From blues and reds to whites and yellows, we’ve got the lowdown on potatoes.
Article By: Mark Scarbrough and Bruce Weinstein
Skinny on Potatoes

Potatoes are a year-round staple, whether you enjoy them in a cold salad at a summer potluck, mashed or roasted at the holidays, or as part of a traditional Irish meal around St. Patrick’s Day.

And that’s just because they taste good. Now consider their excellent nutritional profile: potatoes are fat-free, sodium-free, and cholesterol-free. A medium-size potato (5.3 ounces, about the size of a computer mouse) has half your day’s vitamin C requirement. Contrary to popular myth, most of the potato’s vitamins and minerals are not found in the skin. Instead, they cluster in a layer a little less than an inch under the skin. Therefore, removing the skin will not affect the spud’s nutrition. But don’t reach for the vegetable peeler just yet: If eaten with its skin, a potato has more potassium than a banana and is one of the best fiber options in the produce section.

Basic varieties
There are five basic types: yellow-fleshed, red-skinned, white, blue and Russet. They are categorized by color and by starch: less starch yields a firmer potato. The following chart outlines the differences between each variety.

The Potato Rainbow
These dense, creamy potatoes, typified by the Yukon Gold variety, are moderately starchy, and so make excellent mashed potatoes and au gratins. They are flavorful, slightly sweet and perfect for steaming, boiling, stir-frying and pan-frying (as in hashed browns or hash).
Often called “new potatoes,” these spuds have a vibrant red skin — and some, a mottled red skin. They have a mild, earthy taste and are the least starchy of any variety, so they’re best roasted with olive oil and herbs. Because they hold up well, they’re also great in potato salads.
White potatoes
Perhaps the most versatile potato, these are available in round little balls or long fingerlings (not named for fingers but for little German fish). They should not be confused with larger Russets; white potatoes, like Irish creamers, are always small with a creamy white or pale beige skin. Use them for salads, mashed potatoes, oven fries and any dish that requires boiled or steamed potatoes.
Blue potatoes
Closely related to the original potatoes from South America, blues are actually available in a range of colors: blue, violet, purple or lavender. These fairly starchy potatoes have a nutty, earthy taste. They are good roasted or mixed into doughs (bread, muffin or even tamale).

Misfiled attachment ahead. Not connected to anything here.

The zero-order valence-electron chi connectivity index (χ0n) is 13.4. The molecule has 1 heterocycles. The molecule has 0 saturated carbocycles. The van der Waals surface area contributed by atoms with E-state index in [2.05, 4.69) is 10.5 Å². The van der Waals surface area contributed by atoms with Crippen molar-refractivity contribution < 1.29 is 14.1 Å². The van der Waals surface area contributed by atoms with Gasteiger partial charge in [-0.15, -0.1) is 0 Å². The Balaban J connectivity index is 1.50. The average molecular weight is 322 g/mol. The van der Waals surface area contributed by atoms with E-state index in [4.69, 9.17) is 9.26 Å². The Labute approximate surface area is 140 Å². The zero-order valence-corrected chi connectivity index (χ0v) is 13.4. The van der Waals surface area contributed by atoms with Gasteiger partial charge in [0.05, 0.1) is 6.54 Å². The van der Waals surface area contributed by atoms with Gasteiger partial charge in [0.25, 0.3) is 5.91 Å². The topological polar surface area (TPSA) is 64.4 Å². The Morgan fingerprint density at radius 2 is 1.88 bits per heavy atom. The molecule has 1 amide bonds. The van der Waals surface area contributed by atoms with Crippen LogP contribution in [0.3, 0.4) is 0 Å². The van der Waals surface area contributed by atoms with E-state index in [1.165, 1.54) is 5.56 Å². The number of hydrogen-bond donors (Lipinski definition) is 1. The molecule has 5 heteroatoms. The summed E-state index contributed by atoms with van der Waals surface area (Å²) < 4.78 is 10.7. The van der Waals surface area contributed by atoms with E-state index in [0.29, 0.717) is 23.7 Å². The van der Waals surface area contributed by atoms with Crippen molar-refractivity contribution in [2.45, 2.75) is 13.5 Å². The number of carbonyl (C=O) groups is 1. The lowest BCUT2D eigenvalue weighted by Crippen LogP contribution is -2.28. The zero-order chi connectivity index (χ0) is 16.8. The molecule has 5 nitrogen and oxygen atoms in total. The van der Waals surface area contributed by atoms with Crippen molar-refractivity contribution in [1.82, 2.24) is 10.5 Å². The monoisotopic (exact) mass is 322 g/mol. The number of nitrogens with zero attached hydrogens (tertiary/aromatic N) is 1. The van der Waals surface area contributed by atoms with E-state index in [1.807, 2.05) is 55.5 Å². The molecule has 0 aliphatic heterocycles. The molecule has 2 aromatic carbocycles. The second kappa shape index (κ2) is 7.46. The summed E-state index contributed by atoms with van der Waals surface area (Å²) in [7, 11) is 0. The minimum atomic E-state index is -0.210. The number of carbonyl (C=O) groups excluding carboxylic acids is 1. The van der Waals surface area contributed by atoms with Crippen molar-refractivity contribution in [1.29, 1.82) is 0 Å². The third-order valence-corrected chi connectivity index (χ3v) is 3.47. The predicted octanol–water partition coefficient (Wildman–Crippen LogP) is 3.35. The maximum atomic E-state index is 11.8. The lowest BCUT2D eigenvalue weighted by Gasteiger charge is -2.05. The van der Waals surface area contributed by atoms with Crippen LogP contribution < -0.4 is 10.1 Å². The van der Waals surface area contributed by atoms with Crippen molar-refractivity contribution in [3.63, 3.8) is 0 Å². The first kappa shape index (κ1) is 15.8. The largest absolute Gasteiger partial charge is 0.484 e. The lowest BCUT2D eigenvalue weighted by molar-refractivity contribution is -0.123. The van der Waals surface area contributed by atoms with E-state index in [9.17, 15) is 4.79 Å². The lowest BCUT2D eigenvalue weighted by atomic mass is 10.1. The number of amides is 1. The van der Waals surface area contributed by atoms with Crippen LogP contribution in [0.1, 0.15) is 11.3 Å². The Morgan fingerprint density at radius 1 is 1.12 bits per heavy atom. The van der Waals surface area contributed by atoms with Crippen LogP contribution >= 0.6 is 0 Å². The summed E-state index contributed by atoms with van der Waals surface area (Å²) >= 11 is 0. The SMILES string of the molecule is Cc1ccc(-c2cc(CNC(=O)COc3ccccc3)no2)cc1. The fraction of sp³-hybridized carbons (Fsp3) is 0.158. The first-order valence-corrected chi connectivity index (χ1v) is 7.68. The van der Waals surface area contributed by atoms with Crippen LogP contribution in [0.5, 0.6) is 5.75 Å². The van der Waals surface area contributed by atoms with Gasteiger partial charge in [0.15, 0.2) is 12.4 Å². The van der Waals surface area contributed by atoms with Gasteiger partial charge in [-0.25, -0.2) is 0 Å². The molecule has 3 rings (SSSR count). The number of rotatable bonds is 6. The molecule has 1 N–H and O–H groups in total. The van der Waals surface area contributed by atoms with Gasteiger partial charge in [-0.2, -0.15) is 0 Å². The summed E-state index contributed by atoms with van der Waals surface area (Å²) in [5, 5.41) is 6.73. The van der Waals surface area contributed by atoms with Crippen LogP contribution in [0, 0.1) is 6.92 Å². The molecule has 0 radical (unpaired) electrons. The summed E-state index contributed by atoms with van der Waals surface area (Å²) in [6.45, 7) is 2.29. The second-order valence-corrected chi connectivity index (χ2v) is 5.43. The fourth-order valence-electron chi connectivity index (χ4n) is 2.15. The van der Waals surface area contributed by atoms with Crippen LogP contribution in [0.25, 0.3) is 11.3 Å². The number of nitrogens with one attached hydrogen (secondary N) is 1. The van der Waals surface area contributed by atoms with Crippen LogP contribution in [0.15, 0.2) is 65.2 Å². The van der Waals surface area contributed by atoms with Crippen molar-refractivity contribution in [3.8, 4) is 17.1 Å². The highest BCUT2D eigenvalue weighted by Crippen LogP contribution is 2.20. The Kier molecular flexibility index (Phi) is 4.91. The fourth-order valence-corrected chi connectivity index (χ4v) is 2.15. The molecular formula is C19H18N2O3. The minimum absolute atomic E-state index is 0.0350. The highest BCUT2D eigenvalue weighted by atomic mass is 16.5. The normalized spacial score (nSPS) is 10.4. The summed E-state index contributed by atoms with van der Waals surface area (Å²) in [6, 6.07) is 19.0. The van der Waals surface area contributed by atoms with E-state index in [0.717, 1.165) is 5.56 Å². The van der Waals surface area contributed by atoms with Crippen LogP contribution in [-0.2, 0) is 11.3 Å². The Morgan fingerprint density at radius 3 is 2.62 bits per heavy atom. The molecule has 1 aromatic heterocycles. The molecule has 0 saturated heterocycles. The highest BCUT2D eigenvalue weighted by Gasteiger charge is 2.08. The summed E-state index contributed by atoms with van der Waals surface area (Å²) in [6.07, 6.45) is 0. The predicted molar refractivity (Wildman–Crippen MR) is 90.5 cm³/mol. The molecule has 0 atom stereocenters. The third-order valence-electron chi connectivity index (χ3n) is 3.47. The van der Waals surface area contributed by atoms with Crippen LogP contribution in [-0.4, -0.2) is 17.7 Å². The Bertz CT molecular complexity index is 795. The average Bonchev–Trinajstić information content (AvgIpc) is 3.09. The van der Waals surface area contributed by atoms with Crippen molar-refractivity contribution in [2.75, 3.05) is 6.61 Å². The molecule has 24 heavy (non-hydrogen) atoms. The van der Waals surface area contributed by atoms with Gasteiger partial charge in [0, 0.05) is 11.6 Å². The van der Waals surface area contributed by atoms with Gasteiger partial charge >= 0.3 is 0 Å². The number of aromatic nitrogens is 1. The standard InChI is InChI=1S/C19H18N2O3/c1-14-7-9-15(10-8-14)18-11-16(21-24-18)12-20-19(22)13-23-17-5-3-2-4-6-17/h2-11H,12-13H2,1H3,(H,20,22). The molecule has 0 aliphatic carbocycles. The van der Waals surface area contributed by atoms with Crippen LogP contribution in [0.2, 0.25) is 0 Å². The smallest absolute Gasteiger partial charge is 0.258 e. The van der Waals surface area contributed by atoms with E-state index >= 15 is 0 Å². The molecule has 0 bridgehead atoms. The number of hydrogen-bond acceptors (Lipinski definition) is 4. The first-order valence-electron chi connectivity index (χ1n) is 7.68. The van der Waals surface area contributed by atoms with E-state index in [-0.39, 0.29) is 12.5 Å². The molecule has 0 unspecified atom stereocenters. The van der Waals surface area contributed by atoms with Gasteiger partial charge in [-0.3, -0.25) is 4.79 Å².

Sometimes called Idaho or baking potatoes, Russets are the starchiest (and thus the fluffiest) potatoes and have thick, netted-brown skins. They make fluffy mashed potatoes and classic baked potatoes as well as great French fries. Their skin is so thick and chewy that these are the only potatoes that can be turned into potato skins. Because of their dry, starchy texture, they are also the only potatoes that can create gnocchi or potato noodles.

Best-ever mashed potatoes
Here’s a shock: the microwave actually makes the best mashed potatoes.

1. Wash (but do not dry) 4 or 5 medium Russet or yellow-fleshed potatoes. Do not prick or peel them. Place them in a large, microwave-safe bowl with a lid that has an open vent hole — or cover the microwave-safe bowl with plastic wrap and then poke a small hole in the wrap.

2. Microwave on high for 8 minutes (total) without disturbing.

3. Remove from microwave — be careful of hot steam — take off the lid or plastic wrap, and mash with an electric mixer at medium speed or a hand-held potato masher adding some skim milk, fat-free chicken or vegetable broth, a little butter or olive oil and/or some Dijon mustard and herbs.


  © 2012 Weight Watchers International, Inc. © 2012, Inc. All rights reserved.
WEIGHT WATCHERS and PointsPlus® are the registered trademarks of Weight Watchers International, Inc. and are used under license by, Inc.